Via Twitter, I learned today that once the Top 50 have been chosen, the voting slate is wiped clear and voting begins again. Yep – the Twittersphere is going to be full of Vote for me! through at least July 7. But again, how much do the popular votes really matter? Is driving traffic what’s important, or personality? CV/resume and experience or just a damned good video? It’s like entering a beauty pageant without knowing the categories. So, is there an evening gown competition or just swimsuit?
Some candidates are receiving outside support from a company called VinTank. I’m a little weird about this, as I count a few of those candidates as my friends, as well as several of the folks at VinTank. I don’t really know what it means that they are being provided with “resources” during their campaign, which is why it makes me a bit uncomfortable. Once the final 10 are chosen, VinTank will be educating all of them on wine industry social marketing, if I understand it right, as well as whomever wins, regardless of whether they were part of the original VinTank endorsement. Yeah, I’m a little squishy on this whole topic, but I felt obliged to mention it. (Oh, why aren’t I endorsed? I came late to the party due to some family issues, so it wasn’t even an option for me.)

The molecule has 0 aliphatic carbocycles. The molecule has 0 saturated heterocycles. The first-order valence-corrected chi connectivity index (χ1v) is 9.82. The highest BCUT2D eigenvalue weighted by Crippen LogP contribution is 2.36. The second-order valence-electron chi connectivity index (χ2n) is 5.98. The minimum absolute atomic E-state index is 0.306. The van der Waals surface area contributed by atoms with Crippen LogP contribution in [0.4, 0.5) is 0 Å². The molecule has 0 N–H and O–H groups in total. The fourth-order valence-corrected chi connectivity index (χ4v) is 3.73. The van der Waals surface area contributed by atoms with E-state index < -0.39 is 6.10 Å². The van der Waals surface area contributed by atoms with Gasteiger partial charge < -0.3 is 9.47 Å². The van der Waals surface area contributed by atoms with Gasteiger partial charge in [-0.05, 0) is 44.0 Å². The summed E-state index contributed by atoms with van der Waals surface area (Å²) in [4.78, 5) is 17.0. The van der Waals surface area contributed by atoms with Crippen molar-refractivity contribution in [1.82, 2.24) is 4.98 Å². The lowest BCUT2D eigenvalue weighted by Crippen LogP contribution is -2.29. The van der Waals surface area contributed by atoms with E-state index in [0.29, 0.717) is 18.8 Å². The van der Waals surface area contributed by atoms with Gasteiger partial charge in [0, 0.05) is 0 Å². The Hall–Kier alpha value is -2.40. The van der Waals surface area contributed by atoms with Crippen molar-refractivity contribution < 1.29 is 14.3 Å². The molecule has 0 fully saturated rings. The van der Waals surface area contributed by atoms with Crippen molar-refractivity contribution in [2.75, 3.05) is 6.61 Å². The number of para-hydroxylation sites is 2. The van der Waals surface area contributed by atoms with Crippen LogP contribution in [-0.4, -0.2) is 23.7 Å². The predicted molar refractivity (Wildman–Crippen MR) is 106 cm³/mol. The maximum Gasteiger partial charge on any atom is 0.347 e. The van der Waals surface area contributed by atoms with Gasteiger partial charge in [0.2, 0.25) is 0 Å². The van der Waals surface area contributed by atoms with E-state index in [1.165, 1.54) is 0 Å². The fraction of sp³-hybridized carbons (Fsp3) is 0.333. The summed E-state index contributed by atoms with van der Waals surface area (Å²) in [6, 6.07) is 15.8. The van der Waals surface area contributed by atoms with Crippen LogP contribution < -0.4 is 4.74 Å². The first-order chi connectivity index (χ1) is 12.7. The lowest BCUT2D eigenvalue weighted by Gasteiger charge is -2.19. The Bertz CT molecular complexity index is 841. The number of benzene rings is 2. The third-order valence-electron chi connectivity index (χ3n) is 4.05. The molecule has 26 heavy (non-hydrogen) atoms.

On the plus side, a lot of the overall confusion is driving the entrants to talk to and support each other. It’s fun to meet all these other folks, everyone with a little bit in common. A support group full of the competition – you have to love the Internet. Whomever wins, I have to believe they’ll receive the full support of everyone in the competition.
Everyone is Doing It
So it started with what probably is the dream job – a year on a gorgeous island off the coast of Australia. Now it’s Murphy-Goode’s Wine Country Lifestyle Correspondent. I got a blog comment yesterday promoting the Why I Need A Break contest. A “mom and pop” wine shop is sponsoring a contest to give you a vacation, but first you have to enter a 1-minute video, yada, yada, yada.
Find a new angle. My husband last night said, “The video thing is getting old.” Actually, the video thing is rather an old technique, used on TV – what’s the difference between this and winning a prize on America’s Home Videos? Well, the prizes are certainly better this time around, but that’s about it. I don’t know – how do you, as readers, feel about everyone jumping on the “submit a video” bandwagon? Annoyed or Amused?
Even more interesting is where this is leading. My younger brother, soon to be a senior in college, is getting scared about entering the “real world” in a year. To score an interview at a marketing firm for a summer internship, he had to submit a video.
Exploitative? The Whiff of Desperation